First-quarter 2013 shipments of “smart mobile devices,” including notebooks, tablets, and smartphones, swelled by 37.4 percent year-on-year to 308.7 million units, reports mobile market analyst Canalys. From the operating system perspective, Android grabbed a healthy majority of units shipped, at 59.5 percent.
Of the other leading smart mobile device OS vendors, Apple’s iOS accounted for 19.3 percent of Q1 shipments due to the company’s strength in both tablets and smartphones, while Microsoft’s OSes achieved an 18.1 percent share thanks to its strength in PCs combined combined with its continuing “challenger status” in smartphones, explains Canalys.
Of the three smart mobile device market categories tracked by Canalys, tablets showed the fastest year-on-year growth, at 106.1 percent, racking up 41.9 million units for the quarter. Apple held its lead in tablets, at 46.4 percent, although it lost market share to Android for a third consecutive quarter.
Q1-2013 shipments by device vendor (left) and by OS
(click images to enlarge; source: Canalys)
“Spearheaded by Google and Amazon, the commoditization of the tablet market has happened far quicker than that of the wider PC market,’ explains Canalys senior analyst Tim Coulling. “Profit margins are being squeezed and vendors without a low cost structure will find it hard to compete. A solid range of must-have accessories and a software and services strategy are vital as vendors will increasingly need to make revenue around their devices.”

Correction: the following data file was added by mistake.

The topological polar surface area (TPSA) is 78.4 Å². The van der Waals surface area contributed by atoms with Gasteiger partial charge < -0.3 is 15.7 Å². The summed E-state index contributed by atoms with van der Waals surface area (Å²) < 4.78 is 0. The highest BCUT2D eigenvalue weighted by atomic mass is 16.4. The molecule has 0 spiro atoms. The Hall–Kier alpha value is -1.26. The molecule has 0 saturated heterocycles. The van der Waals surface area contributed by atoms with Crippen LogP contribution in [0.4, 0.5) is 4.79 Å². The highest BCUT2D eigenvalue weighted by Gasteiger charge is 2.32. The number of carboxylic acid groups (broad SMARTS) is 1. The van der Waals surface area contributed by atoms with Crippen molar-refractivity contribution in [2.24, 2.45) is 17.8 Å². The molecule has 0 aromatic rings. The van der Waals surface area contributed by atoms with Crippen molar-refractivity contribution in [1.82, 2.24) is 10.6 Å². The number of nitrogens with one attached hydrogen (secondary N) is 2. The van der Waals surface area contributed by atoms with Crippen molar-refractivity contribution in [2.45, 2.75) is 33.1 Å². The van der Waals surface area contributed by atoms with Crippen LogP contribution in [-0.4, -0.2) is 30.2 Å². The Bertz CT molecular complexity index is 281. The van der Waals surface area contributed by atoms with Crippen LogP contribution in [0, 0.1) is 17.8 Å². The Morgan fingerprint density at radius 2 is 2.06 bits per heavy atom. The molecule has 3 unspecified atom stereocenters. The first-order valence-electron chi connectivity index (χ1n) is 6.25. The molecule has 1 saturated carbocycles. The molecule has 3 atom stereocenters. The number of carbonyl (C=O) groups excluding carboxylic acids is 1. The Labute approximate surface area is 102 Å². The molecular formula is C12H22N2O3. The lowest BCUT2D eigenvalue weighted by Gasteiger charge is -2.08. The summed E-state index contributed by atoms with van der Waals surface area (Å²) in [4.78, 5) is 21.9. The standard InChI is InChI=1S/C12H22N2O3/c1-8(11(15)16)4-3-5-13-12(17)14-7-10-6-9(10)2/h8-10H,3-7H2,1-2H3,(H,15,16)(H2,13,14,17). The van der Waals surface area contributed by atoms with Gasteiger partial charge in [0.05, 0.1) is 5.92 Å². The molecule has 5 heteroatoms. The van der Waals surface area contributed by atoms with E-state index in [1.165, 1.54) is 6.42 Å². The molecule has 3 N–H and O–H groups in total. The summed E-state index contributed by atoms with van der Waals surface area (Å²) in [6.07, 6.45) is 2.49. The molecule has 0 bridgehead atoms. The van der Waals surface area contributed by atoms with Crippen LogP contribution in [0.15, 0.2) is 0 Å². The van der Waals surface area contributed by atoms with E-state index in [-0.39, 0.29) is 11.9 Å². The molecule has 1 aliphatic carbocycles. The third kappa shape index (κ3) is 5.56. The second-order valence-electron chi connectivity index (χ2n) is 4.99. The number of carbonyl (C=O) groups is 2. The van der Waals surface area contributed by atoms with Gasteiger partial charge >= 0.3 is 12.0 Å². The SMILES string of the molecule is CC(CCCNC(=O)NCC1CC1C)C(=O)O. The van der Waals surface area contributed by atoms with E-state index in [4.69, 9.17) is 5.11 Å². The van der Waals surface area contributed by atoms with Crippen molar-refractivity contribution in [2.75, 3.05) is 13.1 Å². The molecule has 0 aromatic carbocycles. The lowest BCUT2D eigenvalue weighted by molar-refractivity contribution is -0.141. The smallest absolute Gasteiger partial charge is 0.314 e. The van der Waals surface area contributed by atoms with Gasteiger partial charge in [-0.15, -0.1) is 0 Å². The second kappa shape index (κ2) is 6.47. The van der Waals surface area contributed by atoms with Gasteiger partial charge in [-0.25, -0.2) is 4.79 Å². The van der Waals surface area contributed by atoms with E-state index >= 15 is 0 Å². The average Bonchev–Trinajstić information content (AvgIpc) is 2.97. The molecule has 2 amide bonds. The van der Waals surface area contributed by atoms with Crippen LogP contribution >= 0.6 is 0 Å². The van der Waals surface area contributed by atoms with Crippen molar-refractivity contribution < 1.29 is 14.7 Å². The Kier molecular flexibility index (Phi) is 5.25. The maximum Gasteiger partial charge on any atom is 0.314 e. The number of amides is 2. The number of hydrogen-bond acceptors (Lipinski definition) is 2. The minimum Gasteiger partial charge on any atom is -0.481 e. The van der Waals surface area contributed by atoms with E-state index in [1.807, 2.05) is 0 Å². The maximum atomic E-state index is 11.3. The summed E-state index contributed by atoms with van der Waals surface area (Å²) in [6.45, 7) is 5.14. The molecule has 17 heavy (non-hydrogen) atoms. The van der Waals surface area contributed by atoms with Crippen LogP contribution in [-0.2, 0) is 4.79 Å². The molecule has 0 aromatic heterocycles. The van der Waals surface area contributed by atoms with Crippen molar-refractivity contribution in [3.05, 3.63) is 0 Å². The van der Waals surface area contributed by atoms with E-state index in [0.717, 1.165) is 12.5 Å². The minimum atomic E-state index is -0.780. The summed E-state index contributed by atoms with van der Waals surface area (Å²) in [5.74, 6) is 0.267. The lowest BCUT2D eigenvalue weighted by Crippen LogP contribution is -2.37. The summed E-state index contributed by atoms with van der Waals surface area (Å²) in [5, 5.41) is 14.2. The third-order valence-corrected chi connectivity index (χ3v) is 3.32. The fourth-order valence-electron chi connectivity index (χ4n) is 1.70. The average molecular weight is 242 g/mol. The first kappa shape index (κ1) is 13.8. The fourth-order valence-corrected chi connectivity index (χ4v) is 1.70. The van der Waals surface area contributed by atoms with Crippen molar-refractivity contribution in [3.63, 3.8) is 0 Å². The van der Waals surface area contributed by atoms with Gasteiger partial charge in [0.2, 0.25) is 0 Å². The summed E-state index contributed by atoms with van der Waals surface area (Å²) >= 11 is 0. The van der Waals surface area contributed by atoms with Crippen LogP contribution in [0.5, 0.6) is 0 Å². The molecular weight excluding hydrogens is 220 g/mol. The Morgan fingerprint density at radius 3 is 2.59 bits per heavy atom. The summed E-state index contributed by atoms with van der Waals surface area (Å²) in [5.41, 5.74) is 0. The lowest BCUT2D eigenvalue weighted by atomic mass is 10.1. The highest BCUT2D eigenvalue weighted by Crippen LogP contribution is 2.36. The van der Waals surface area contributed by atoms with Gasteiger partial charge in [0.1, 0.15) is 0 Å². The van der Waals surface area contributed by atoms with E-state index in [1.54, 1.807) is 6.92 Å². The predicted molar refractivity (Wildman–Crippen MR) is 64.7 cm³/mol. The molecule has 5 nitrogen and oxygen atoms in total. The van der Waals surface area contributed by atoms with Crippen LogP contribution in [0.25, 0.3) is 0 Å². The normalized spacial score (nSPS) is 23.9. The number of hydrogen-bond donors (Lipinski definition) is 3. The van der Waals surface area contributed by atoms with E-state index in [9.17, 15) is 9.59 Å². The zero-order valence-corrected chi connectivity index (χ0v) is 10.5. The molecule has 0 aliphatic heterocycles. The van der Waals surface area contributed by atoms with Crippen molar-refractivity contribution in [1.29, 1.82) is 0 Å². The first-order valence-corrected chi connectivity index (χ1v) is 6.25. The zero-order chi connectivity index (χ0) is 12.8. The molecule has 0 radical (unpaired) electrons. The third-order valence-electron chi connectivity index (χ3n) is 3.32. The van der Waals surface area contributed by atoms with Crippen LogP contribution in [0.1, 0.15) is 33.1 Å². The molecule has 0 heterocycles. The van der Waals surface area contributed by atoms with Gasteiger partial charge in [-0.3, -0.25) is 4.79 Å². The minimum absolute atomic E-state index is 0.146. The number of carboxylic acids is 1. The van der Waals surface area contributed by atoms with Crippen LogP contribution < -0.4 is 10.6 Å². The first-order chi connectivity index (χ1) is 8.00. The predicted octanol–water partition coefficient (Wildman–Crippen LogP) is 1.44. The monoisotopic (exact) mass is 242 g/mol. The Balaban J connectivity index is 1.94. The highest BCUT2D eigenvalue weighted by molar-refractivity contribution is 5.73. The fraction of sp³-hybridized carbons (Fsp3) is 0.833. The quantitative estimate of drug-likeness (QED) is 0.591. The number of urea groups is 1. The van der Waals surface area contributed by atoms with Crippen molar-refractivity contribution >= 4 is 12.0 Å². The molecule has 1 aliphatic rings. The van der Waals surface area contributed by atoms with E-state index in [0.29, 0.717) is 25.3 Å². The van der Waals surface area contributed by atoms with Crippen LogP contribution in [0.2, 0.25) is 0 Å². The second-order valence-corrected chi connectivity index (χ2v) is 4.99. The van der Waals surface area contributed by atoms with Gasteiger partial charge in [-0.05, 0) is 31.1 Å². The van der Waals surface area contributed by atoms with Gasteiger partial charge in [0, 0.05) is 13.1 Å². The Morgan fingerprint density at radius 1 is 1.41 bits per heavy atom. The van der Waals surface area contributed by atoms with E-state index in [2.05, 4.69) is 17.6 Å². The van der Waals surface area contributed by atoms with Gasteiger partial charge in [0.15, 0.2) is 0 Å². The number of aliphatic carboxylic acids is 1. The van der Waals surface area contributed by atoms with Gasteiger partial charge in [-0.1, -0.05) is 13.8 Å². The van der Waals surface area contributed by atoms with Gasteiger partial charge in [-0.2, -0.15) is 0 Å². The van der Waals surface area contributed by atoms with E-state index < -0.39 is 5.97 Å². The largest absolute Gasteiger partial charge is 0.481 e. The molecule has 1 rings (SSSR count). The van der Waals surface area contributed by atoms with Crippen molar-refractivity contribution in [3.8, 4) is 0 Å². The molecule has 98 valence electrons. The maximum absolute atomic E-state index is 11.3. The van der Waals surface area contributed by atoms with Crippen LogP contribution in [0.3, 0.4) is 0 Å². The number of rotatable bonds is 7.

Smartphone shipments in Q1 slightly exceeded 216.3 million, continuing 2012’s strong growth trend, Canalys adds. Overall, Android devices accounted for 75.6 percent, and from the vendor perspective Samsung “dominated once again,” growing by 64.3 percent year-on-year, resulting in a 32 percent market share for Q1. On the other hand, Apple’s smartphone shipments grew a scant 6.7 percent year-on-year, amounting to “the lowest level since the launch of the original iPhone back in 2007.”
“Despite its slowing growth, Apple still shipped over 37 million iPhones,” notes Canalys principal analyst Pete Cunningham. “But HTC and Samsung have raised the bar with their latest handsets and Apple needs to respond with its next iPhone. The iPhone user interface is now six years old and badly in need of a refresh. Hardware-wise, the biggest dilemma that Apple faces is what it does with the size of the display on the next iPhone. It cannot afford to ignore the trend for larger displays in premium smart phones. We expect an increase on the iPhone 5’s 4″ display but are not anticipating a Phablet-style iPhone.”
Earlier this year, Strategy Analytics reported that Android powered nearly 70 percent of all smartphones shipped globally during 2012, ringing up nearly half-a-billion new Android-powered handsets during the year.
Notebook PC shipments totalled 50.5 million units, contracting 13.1 percent year-over-year. “The biggest decline was in Western Europe, where shipments reportedly fell by 25.2 percent on an annual basis,” according to the Canalys report.
With respect to the decline in Notebook PCs, “while there are macroeconomic factors that contribute to this ongoing trend, the impact of tablets must not be understated,” explains Canalys research analyst, Pin-Chen Tang. “The combination of ARM-based chipsets and Android has taken computing devices to new, lower price points. If Microsoft and Intel are serious about capitalizing on this exploding market, both will need to ensure that their OEMs can remain competitive on price.”
Canalys is an independent market analyst firm providing mobile market research services spanning smartphones, tablets, notebooks, netbooks, security, and app stores. For further information, visit the Canalys website.